The controversies about evolution lie in the realm of the relative importance of various forces in molding evolution.

- R. C. Lewontin "Evolution/Creation Debate: A Time for Truth" Bioscience 31, 559 (1981) reprinted in Evolution versus Creationism, op cit.

This concept is also explained in introductory biology books that are used in colleges and universities (and in some of the better high schools). For example, in some of the best such textbooks we find:
Today, nearly all biologists acknowledge that evolution is a fact. The term theory is no longer appropriate except when referring to the various models that attempt to explain how life evolves... it is important to understand that the current questions about how life evolves in no way implies any disagreement over the fact of evolution.
- Neil A. Campbell, Biology 2nd ed., 1990, Benjamin/Cummings, p. 434

Also:
Since Darwin's time, massive additional evidence has accumulated supporting the fact of evolution--that all living organisms present on earth today have arisen from earlier forms in the course of earth's long history. Indeed, all of modern biology is an affirmation of this relatedness of the many species of living things and of their gradual divergence from one another over the course of time. Since the publication of The Origin of Species, the important question, scientifically speaking, about evolution has not been whether it has taken place. That is no longer an issue among the vast majority of modern biologists. Today, the central and still fascinating questions for biologists concern the mechanisms by which evolution occurs.
- Helena Curtis and N. Sue Barnes, Biology 5th ed. 1989, Worth Publishers, p. 972

One of the best introductory books on evolution (as opposed to introductory biology) is that by Douglas J. Futuyma, and he makes the following comment:
A few words need to be said about the "theory of evolution," which most people take to mean the proposition that organisms have evolved from common ancestors. In everyday speech, "theory" often means a hypothesis or even a mere speculation. But in science, "theory" means "a statement of what are held to be the general laws, principles, or causes of something known or observed." as the Oxford English Dictionary defines it. The theory of evolution is a body of interconnected statements about natural selection and the other processes that are thought to cause evolution, just as the atomic theory of chemistry and the Newtonian theory of mechanics are bodies of statements that describe causes of chemical and physical phenomena. In contrast, the statement that organisms have descended with modifications from common ancestors--the historical reality of evolution--is not a theory. It is a fact, as fully as the fact of the earth's revolution about the sun. Like the heliocentric solar system, evolution began as a hypothesis, and achieved "facthood" as the evidence in its favor became so strong that no knowledgeable and unbiased person could deny its reality. No biologist today would think of submitting a paper entitled "New evidence for evolution;" it simply has not been an issue for a century.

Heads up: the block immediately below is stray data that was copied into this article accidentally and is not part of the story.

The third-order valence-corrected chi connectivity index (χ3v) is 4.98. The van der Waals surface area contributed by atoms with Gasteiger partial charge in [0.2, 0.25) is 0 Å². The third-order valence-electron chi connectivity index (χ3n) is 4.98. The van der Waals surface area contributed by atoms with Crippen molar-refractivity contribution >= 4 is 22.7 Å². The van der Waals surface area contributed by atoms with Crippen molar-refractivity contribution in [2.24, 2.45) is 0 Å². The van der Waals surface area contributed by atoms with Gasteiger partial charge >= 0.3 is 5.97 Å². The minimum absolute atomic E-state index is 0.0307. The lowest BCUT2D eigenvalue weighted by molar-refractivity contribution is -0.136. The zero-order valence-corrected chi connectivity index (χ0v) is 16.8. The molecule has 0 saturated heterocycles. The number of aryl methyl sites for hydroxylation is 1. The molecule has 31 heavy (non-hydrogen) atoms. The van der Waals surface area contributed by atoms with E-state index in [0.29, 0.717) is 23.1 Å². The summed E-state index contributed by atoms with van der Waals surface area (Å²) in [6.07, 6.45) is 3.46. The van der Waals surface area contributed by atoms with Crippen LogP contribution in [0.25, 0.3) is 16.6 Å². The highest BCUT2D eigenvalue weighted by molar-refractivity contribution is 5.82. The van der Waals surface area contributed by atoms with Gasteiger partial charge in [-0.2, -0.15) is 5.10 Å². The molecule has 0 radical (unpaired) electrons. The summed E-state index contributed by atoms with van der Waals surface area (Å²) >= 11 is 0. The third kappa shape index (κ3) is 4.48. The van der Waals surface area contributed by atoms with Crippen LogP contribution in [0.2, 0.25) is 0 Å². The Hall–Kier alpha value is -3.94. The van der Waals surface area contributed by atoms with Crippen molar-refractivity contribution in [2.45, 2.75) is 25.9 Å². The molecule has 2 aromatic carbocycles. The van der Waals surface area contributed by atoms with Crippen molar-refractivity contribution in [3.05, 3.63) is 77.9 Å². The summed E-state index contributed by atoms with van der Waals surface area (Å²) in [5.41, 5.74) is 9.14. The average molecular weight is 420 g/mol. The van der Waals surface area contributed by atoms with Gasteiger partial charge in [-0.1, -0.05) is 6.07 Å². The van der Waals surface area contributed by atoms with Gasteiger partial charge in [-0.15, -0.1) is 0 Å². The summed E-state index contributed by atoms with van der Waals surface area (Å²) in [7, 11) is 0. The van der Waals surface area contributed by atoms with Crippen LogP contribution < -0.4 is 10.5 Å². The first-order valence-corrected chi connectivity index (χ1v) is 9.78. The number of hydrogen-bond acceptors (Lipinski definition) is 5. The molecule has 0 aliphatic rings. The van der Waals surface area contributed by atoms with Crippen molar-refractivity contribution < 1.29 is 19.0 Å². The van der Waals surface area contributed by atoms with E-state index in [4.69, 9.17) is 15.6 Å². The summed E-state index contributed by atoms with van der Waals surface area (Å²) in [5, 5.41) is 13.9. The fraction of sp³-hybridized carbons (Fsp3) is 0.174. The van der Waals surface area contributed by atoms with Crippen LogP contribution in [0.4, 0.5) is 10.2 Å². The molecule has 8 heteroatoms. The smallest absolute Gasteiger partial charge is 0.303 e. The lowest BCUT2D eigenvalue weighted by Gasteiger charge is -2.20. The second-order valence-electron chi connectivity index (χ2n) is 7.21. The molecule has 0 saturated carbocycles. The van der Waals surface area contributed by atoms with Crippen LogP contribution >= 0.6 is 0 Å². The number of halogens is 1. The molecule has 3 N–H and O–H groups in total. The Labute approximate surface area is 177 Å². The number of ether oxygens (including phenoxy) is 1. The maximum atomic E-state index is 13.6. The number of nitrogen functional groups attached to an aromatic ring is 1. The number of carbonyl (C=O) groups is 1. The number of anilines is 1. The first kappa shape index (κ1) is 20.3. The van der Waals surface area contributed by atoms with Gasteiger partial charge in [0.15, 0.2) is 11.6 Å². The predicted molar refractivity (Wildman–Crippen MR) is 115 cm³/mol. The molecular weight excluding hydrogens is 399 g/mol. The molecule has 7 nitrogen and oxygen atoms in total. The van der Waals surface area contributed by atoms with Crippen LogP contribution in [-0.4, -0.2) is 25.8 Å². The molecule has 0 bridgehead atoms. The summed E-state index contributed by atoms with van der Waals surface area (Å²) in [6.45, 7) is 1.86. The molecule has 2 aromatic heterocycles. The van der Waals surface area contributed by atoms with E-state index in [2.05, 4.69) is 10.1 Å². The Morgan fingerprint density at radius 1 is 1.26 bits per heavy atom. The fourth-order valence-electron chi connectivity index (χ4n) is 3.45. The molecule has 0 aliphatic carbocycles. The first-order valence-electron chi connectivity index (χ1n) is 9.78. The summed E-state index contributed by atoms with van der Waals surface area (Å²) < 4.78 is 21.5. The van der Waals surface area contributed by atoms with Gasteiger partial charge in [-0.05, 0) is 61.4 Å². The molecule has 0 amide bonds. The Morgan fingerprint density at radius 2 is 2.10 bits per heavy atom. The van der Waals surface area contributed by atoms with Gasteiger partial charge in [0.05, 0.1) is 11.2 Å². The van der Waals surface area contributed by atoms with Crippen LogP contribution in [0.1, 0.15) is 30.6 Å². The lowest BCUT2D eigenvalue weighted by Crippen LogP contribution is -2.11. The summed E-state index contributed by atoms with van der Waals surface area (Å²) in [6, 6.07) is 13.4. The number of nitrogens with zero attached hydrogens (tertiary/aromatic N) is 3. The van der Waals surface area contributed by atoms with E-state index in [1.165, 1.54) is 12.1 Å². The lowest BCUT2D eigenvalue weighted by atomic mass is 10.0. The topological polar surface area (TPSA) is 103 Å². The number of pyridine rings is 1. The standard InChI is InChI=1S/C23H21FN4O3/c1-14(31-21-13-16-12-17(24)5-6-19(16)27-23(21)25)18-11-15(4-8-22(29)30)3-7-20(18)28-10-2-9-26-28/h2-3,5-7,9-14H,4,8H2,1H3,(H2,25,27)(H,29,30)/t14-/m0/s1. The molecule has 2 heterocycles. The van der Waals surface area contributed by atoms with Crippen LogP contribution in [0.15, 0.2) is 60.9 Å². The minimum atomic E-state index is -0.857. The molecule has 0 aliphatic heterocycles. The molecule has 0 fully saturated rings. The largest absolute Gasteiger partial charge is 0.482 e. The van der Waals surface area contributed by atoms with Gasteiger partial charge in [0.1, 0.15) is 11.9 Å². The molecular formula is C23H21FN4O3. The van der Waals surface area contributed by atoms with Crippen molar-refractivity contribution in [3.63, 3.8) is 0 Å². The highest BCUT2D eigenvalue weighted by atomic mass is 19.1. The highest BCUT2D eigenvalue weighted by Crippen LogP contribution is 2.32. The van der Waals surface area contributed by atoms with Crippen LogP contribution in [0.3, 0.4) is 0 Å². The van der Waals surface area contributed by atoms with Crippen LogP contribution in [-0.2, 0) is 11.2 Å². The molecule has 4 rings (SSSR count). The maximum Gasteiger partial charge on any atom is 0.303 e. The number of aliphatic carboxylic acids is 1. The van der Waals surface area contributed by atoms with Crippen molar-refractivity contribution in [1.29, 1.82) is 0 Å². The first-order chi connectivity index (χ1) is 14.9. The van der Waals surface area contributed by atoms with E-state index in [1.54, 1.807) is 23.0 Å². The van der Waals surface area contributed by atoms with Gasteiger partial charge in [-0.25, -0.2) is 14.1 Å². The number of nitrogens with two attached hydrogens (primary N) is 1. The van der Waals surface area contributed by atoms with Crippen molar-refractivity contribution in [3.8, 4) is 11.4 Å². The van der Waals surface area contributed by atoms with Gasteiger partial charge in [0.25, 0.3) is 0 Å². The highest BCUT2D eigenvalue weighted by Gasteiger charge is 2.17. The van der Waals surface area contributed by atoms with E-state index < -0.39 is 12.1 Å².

- Douglas J. Futuyma, Evolutionary Biology, 2nd ed., 1986, Sinauer Associates, p. 15

There are readers of these newsgroups who reject evolution for religious reasons. In general these readers oppose both the fact of evolution and theories of mechanisms, although some anti-evolutionists have come to realize that there is a difference between the two concepts. That is why we see some leading anti-evolutionists admitting to the fact of "microevolution"--they know that evolution can be demonstrated. These readers will not be convinced of the "facthood" of (macro)evolution by any logical argument and it is a waste of time to make the attempt. The best that we can hope for is that they understand the argument that they oppose. Even this simple hope is rarely fulfilled.
There are some readers who are not anti-evolutionist but still claim that evolution is "only" a theory which can't be proven. This group needs to distinguish between the fact that evolution occurs and the theory of the mechanism of evolution.

We also need to distinguish between facts that are easy to demonstrate and those that are more circumstantial. Examples of evolution that are readily apparent include the fact that modern populations are evolving and the fact that two closely related species share a common ancestor. The evidence that Homo sapiens and chimpanzees share a recent common ancestor falls into this category. There is so much evidence in support of this aspect of primate evolution that it qualifies as a fact by any common definition of the word "fact."